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J Card Fail. 2006 May;12(4):281-5.

B-type natriuretic peptide (BNP) levels and ethnic disparities in perceived severity of heart failure: results from the Rapid Emergency Department Heart Failure Outpatient Trial (REDHOT) multicenter study of BNP levels and emergency department decision making in patients presenting with shortness of breath.

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  • 1University of California at San Diego, California, USA.

Abstract

BACKGROUND:

Previous studies have shown that in patients presenting to the emergency department (ED) with heart failure, there is a disconnect between the perceived severity of congestive heart failure (CHF) by physicians and the severity as determined by B-type natriuretic peptide (BNP) levels. Whether ethnicity plays a role in this discrepancy is unknown.

METHODS AND RESULTS:

The Rapid Emergency Department Heart Failure Outpatient Trial (REDHOT) was a 10-center trial of 464 patients seen in the ED with acute dyspnea and BNP level higher than 100 pg/mL on arrival. Physicians were blinded to BNP levels. Patients were followed for 90 days after discharge. A total of 151 patients identified themselves as white (32.5%) and 294 as black (63.4%). Of these, 90% were hospitalized. African Americans were more likely to be perceived as New York Heart Association class I or II than whites (P = .01). Blacks who were discharged from the ED had higher median BNP levels than whites who were discharged (1293 vs. 533, P = .004). The median BNP of blacks who were discharged was actually higher than the median BNP of blacks who were admitted (1293 vs. 769, P = .04); the same did not hold true for whites. BNP was predictive of 90-day outcome in both blacks and whites; however, perceived severity of CHF, race, and ED disposition did not contribute to the prediction of events.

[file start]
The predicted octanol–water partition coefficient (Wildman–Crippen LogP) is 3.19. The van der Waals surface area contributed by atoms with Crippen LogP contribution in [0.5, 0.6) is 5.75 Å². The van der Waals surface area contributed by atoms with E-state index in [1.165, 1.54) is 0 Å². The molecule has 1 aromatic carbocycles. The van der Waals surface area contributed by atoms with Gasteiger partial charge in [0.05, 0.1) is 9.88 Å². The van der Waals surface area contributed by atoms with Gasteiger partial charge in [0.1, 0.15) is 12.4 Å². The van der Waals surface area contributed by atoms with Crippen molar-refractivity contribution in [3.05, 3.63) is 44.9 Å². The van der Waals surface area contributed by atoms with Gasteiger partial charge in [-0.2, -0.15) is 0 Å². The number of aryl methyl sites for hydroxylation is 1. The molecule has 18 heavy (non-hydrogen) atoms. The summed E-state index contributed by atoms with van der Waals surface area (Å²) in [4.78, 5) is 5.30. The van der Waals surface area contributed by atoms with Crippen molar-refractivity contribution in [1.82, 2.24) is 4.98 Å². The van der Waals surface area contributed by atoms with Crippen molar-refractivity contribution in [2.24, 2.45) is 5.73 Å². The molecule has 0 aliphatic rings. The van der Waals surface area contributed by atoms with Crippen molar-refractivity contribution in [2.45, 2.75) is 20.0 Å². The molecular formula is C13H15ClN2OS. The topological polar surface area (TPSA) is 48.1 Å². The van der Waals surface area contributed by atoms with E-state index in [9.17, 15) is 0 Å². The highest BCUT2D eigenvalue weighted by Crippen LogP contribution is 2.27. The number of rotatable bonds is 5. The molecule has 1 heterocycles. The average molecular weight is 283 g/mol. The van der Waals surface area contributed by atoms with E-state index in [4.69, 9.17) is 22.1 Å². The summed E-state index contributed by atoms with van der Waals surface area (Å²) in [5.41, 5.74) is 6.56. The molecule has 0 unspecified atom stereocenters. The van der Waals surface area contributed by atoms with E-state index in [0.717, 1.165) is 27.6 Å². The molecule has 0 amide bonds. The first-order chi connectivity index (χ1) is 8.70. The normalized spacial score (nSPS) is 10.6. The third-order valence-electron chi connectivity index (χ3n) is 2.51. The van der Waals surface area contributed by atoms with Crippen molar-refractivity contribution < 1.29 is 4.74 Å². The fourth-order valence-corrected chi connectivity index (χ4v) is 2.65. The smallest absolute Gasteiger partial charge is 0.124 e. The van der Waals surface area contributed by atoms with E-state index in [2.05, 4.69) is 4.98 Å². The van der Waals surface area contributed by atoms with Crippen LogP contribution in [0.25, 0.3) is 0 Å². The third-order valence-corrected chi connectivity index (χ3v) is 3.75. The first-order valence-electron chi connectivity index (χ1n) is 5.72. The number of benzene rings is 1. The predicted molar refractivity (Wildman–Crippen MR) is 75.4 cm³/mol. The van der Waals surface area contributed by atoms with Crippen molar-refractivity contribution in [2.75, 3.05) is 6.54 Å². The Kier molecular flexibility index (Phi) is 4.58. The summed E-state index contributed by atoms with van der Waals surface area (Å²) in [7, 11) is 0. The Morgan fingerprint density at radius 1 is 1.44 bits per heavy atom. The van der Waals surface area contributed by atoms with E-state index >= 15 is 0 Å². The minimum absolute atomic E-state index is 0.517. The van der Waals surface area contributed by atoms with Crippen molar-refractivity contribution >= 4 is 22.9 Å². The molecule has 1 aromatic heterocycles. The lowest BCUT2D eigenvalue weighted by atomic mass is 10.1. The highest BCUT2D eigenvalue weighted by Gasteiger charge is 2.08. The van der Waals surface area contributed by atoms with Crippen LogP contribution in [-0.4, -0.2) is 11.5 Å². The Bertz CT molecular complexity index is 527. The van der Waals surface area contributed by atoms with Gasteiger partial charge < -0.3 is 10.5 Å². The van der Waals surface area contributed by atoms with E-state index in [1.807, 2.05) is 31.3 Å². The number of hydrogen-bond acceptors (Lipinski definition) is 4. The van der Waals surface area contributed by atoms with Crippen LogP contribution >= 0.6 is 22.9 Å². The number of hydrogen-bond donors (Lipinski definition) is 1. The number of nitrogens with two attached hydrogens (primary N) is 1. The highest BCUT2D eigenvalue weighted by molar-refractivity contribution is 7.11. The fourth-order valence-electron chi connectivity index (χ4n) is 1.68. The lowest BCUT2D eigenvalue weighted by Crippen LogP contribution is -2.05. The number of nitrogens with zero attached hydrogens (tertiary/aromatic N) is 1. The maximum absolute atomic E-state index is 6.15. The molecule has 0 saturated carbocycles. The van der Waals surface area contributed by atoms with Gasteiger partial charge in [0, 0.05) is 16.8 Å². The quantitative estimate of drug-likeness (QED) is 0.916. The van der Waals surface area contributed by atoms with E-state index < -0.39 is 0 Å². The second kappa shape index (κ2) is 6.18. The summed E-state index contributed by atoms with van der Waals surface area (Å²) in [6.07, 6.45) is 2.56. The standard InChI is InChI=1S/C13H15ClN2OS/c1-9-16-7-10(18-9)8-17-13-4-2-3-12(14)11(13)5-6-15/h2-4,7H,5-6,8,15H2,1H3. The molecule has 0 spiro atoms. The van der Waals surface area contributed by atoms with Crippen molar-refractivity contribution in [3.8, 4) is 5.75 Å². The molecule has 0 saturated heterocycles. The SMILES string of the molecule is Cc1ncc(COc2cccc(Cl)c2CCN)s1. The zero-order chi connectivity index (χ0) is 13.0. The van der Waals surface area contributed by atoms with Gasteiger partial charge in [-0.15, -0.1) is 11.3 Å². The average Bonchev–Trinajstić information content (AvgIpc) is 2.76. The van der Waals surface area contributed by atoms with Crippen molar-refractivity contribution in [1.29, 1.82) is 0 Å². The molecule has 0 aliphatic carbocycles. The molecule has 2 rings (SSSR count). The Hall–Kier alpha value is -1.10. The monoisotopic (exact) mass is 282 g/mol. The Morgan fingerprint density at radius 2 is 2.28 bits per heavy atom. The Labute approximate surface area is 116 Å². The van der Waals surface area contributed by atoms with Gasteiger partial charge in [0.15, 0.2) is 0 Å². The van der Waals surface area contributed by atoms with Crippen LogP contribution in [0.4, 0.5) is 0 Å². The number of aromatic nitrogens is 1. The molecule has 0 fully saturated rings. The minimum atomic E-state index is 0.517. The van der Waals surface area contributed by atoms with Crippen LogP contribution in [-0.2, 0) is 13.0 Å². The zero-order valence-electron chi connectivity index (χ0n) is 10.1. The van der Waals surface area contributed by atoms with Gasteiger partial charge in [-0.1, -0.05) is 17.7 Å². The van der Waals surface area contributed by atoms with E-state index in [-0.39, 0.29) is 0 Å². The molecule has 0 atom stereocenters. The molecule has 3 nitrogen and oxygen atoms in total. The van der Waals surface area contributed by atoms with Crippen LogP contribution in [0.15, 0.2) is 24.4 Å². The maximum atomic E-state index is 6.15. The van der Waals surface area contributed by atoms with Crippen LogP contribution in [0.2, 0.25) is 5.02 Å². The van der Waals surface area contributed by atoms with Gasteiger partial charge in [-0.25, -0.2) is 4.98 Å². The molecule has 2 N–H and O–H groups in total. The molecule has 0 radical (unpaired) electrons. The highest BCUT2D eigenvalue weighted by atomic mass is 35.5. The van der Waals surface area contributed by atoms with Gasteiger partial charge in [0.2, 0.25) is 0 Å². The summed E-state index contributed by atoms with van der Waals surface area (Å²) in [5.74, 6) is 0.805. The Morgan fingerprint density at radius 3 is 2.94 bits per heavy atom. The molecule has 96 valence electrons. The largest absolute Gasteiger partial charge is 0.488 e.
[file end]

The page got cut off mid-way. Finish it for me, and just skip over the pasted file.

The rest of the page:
CONCLUSION:

In patients presenting to the ED with heart failure, the disconnect between perceived severity of CHF and severity as determined by BNP levels is most pronounced in African Americans.

PMID:
16679261
[PubMed - indexed for MEDLINE]
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